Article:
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We disagree with plenty of courts on plenty of things, but most of the time it’s at least arguably just a conflict with one of our pro-defense views.  But occasionally, very occasionally, we run into a decision that’s just plain wrong on some factual or legal aspect.  Blackburn v. Shire U.S., Inc., 2022 WL 16729466 (11th Cir. Nov. 7, 2022) (thankfully unpublished), is such a decision.

We last mentioned the Blackburn litigation, here, where we were not very happy about the Alabama Supreme Court’s loosening of the warning causation standard applicable that state’s learned intermediary rule.  Before that, we discussed the Eleventh Circuit’s certification of those learned intermediary questions to Alabama’s highest court.

We’re not rehashing those decisions.  They are what they are.  But one thing they weren’t was completely dispositive of the Blackburn appeal, which we will hereafter designate “Blackburn III” to avoid confusion.  As one would expect, the Alabama Supreme Court decided only questions of Alabama state law in Blackburn II, leaving federal preemption issues for the Eleventh Circuit to decide on remand.  That occurred in the latest, Blackburn III decision – and that decision simply got a significant aspect of the FDCA regulatory scheme dead wrong.

In Blackburn III’s haste to render a pro-plaintiff ruling on preemption under Merck Sharp & Dohme Corp. v. Albrecht, 139 S. Ct. 1668 (U.S. 2019), it simply misconstrued the FDA’s rather (that’s an understatement) complicated supplemental application/changes being effected regulation, 21 C.F.R. §314.70, as it pertained to the “highlights” section of prescription drug labeling – something we know a little about, since in 2019 we wrote a rather lengthy blogpost about highlights and prescription drug preemption here.

The defendant in Blackburn III made a preemption argument similar to what we had hypothesized might work in our 2019 post, contending “that it was precluded from changing the warning because it was contained in the “Highlights” section of the [drug’s] label.”  2022 WL 16729466, at *3.  The defendant relied upon 21 C.F.R. §314.70(b)(2)(v), which lists three types of label changes that absolutely, positively must be made by prior approval supplement – and since those changes require FDA preapproval, the Mensing independence principle preempts tort claims demanding such changes.  See PLIVA, Inc. v. Mensing, 564 U.S. 604, 620 (2011) (“The question for ‘impossibility’ is whether the private party could independently do under federal law what state law requires of it.”).  That part of the CBE regulation reads:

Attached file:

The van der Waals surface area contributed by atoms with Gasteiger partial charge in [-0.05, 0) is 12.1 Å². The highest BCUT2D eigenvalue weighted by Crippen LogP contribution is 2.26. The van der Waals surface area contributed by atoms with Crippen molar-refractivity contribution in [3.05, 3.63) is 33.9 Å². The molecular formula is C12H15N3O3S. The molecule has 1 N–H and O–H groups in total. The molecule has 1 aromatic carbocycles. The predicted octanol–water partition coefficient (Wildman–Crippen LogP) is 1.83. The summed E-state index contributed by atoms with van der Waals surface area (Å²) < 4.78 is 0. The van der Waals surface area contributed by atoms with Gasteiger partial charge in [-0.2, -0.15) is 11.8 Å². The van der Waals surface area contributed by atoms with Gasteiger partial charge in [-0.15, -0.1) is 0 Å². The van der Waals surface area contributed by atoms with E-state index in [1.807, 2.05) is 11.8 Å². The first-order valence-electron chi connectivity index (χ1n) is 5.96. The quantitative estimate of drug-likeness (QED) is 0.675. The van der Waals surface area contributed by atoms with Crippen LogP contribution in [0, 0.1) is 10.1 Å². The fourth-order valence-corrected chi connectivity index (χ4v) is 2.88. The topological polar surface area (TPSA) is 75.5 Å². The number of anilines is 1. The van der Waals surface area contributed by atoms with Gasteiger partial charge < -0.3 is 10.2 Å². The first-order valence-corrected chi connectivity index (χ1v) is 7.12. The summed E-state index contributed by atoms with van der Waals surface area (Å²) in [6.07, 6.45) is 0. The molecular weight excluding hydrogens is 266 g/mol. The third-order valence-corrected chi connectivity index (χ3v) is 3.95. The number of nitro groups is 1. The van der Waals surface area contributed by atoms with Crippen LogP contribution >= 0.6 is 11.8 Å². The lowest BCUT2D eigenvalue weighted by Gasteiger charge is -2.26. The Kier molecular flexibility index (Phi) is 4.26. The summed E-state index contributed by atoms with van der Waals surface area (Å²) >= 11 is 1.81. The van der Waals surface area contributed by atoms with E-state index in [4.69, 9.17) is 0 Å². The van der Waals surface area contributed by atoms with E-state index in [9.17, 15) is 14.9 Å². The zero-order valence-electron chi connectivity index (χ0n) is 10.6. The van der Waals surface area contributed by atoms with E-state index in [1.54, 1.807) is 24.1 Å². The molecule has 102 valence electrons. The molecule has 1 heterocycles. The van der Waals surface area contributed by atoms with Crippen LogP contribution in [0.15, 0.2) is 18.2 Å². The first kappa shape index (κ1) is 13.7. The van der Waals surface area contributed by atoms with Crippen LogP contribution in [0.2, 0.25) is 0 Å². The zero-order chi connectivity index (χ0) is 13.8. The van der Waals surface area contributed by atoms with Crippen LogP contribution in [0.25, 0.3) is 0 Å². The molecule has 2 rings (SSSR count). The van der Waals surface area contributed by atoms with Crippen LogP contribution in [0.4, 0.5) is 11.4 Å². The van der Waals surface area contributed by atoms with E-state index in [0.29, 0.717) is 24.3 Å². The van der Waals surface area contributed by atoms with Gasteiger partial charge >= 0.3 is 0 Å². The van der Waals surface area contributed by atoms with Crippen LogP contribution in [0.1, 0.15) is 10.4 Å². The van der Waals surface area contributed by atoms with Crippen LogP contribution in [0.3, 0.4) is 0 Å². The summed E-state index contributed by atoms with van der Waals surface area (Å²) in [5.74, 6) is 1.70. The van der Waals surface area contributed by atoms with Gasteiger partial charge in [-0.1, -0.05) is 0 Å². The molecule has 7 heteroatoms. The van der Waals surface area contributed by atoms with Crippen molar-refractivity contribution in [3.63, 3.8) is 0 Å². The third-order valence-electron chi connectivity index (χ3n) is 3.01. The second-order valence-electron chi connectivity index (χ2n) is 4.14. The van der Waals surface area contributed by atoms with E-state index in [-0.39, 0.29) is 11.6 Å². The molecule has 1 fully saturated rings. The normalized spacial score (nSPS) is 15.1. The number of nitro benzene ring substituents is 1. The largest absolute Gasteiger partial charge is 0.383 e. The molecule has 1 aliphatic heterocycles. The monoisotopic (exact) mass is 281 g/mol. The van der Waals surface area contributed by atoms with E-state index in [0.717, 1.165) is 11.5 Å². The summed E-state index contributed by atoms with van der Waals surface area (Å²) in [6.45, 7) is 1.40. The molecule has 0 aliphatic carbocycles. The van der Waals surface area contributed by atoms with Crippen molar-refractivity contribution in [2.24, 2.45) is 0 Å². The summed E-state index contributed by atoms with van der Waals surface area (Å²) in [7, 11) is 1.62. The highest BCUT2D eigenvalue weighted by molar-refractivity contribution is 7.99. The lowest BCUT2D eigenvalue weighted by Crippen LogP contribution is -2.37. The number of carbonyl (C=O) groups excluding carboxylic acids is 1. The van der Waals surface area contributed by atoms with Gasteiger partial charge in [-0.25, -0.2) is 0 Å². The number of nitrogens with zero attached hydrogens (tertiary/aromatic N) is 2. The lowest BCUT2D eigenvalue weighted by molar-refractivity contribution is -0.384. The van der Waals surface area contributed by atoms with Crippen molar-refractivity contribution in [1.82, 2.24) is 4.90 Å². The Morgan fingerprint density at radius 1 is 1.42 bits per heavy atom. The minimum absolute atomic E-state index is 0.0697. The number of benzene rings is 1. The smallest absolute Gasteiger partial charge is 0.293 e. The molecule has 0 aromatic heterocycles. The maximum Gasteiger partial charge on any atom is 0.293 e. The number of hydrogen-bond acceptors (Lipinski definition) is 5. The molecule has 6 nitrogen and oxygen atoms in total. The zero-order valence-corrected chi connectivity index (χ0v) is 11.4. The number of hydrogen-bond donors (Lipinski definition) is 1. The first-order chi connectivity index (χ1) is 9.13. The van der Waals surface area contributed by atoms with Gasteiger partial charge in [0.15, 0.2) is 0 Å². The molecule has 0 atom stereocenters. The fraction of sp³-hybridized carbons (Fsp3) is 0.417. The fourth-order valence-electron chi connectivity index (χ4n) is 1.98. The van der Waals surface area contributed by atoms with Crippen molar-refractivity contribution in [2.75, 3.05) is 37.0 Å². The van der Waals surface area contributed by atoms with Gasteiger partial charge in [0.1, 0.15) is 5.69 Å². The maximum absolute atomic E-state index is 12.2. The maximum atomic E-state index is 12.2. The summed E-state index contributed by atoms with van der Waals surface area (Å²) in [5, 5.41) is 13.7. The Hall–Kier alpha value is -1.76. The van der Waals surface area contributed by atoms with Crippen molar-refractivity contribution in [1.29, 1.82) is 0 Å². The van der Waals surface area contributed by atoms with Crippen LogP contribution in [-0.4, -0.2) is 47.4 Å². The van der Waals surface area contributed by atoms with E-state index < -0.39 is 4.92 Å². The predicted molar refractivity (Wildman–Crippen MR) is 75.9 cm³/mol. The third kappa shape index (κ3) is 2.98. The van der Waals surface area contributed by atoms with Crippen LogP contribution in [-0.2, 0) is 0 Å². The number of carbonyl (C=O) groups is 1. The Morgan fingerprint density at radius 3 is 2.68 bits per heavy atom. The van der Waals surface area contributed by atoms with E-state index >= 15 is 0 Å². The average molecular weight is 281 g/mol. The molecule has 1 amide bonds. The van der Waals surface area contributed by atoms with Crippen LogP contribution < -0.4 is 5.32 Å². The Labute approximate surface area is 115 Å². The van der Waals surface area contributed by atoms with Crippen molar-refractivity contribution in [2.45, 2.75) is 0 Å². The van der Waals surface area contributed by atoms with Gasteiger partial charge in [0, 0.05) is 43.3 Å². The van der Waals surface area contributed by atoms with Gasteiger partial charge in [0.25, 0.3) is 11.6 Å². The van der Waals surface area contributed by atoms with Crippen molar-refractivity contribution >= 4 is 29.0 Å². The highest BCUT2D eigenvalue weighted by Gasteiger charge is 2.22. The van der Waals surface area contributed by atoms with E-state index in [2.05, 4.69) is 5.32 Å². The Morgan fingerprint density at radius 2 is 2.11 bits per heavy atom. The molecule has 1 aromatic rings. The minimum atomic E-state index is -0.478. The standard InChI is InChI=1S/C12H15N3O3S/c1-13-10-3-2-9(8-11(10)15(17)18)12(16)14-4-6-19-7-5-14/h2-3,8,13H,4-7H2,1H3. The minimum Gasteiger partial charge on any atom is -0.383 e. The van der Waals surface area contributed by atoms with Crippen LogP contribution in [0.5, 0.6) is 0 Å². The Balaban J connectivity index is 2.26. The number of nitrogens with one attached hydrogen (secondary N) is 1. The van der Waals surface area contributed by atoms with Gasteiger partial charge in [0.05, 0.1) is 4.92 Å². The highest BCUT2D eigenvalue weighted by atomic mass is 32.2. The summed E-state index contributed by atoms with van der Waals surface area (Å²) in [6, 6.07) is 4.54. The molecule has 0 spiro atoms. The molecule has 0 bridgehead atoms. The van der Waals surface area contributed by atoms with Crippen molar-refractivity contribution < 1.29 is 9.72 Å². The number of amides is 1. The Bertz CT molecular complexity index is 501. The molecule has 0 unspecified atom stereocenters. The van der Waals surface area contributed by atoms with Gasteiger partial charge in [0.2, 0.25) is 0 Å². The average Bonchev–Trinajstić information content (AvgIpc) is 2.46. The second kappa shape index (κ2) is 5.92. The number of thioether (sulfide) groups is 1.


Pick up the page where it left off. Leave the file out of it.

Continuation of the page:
(b) Changes requiring supplement submission and approval prior to distribution of the product made using the change (major changes).

*          *          *          *

(2) These changes include, but are not limited to:

*          *          *          *

(v) The following label changes:

(C) Any change to the information required by §201.57(a) of this chapter . . . .

21 C.F.R. §314.70(b)(2)(v)(C) (emphasis added).  Sub-sub-sub-subsection (C) references the “highlights” part of the FDA’s general drug labeling regulation, 21 C.F.R. §201.57(a) (“Highlights of prescribing information.”).  Thus, any change to drug “highlights” demanded in a tort case simply cannot be made through a CBE supplement – requiring preemption.

Blackburn III, however, said “no”

But [defendant] overlooks subsection (b)(2)(v)(A), which exempts “[c]hanges in labeling … described in paragraph[] (c)(6)(iii).” Id. §314.70(b)(2)(v)(A).  Subsection (c)(6)(iii), of course, is the very subsection at issue here….

2022 WL 16729466, at *3.  That’s just wrong.  Sub-Subsection (v) doesn’t list exceptions to what the FDA considers “major changes” (requiring FDA preapproval) – but rather, lists examples of such “major changes.”

To establish that error, we’ll quote, with appropriate emphasis, that entire hideously long subsection, which makes clear what’s going on.  We don’t like such long quotations, but the complete language demonstrates that each one of eight types of changes “include[d]” in 21 C.F.R. §314.70(b)(2) is a type of change that could alter a drug’s safety and effectiveness profile – which is the core definition of a “major change” requiring pre-approval: